I recently discussed tokenization in a previous post . To build on that, I would like to provide more detail on the key differences with current token technology in the market and First Data's solution. The idea of tokenization has existed in the market for some time now — so why haven’t merchants integrated this technology into their POS systems in mass yet?
Most services that offer tokenization today do not directly link that token number back to a specific card or customer; they are tied to a particular transaction. For a token number to be valuable to a merchant, they need to have the ability to tie it directly back to the cardholder. Without this ability, it becomes much more difficult for a merchant to conduct any trending analysis of their customers, which inhibits them from developing targeted offers and marketing campaigns. It also makes anti-fraud and loss prevention analysis much more difficult.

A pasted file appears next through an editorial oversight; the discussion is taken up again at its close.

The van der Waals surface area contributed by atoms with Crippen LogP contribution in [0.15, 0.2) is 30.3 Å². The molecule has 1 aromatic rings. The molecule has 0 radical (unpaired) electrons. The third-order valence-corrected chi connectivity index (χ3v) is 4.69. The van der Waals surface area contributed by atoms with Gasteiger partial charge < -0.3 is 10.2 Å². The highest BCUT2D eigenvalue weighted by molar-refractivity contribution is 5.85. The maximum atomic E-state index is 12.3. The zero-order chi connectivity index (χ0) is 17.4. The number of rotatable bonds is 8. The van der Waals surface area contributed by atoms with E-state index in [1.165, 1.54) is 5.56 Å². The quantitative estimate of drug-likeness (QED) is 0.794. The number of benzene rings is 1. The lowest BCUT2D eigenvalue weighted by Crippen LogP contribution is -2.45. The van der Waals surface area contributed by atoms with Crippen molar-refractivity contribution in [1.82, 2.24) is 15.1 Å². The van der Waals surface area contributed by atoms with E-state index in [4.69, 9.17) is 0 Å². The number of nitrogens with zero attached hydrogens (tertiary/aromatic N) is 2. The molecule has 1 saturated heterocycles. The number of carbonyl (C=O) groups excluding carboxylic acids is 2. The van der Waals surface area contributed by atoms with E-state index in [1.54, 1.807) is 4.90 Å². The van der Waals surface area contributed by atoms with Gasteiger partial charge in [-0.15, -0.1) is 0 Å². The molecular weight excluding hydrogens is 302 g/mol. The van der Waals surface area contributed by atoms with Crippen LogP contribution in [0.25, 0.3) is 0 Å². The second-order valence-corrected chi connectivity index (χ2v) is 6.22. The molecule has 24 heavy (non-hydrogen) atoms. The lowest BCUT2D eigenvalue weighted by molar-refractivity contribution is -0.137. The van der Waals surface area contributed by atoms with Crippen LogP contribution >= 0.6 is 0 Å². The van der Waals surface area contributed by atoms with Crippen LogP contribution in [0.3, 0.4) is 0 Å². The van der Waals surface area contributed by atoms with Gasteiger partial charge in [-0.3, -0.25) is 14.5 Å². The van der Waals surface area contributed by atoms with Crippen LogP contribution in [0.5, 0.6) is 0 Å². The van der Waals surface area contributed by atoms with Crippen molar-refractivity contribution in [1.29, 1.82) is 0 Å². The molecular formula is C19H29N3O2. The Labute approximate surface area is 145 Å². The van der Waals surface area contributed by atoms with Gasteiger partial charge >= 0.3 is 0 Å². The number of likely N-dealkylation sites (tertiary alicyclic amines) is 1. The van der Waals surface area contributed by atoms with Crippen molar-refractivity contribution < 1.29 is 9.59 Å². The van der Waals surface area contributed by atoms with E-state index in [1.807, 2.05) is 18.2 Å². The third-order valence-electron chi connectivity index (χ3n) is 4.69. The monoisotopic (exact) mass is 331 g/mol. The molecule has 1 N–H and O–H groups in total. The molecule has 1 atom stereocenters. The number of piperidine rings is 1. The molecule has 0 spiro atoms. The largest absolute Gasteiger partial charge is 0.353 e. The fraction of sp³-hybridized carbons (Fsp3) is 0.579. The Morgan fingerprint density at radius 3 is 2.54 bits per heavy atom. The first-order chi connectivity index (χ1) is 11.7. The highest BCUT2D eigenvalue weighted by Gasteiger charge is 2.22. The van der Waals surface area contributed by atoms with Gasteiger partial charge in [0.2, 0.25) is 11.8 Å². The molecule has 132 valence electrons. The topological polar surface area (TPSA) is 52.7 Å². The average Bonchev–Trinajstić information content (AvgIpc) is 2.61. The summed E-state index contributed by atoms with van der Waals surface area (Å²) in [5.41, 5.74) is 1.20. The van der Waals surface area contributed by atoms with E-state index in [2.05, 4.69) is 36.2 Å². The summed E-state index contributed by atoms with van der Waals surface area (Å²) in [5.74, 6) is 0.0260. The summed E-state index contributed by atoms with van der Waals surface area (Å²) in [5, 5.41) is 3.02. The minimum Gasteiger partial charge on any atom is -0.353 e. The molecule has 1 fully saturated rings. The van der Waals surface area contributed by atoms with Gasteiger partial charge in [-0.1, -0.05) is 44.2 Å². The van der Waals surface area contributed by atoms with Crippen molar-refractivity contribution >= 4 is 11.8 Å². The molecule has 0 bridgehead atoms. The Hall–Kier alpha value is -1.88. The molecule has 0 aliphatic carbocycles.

Another application for this type of token technology is for recurring payments. Tokens that are linked to a card and specific to the merchant make them ideal for “payment wallet” scenarios. For example, suppose a customer gives his credit card information to an online merchant for a purchase today and the customer chooses to allow the merchant to store the card for the customer’s future purchases (i.e., the payment wallet). The merchant replaces the customer’s credit card number with a token that is unique to the merchant. The next time the customer makes a purchase, the token stored in the wallet acts as a pointer to the actual credit card number, which the merchant’s token service provider would keep on file. This eliminates the need store transaction level details on previous transactions to enable secure payment wallet processing.
To learn more about the different types of tokenization, visit RSA’s blog, Speaking of Security .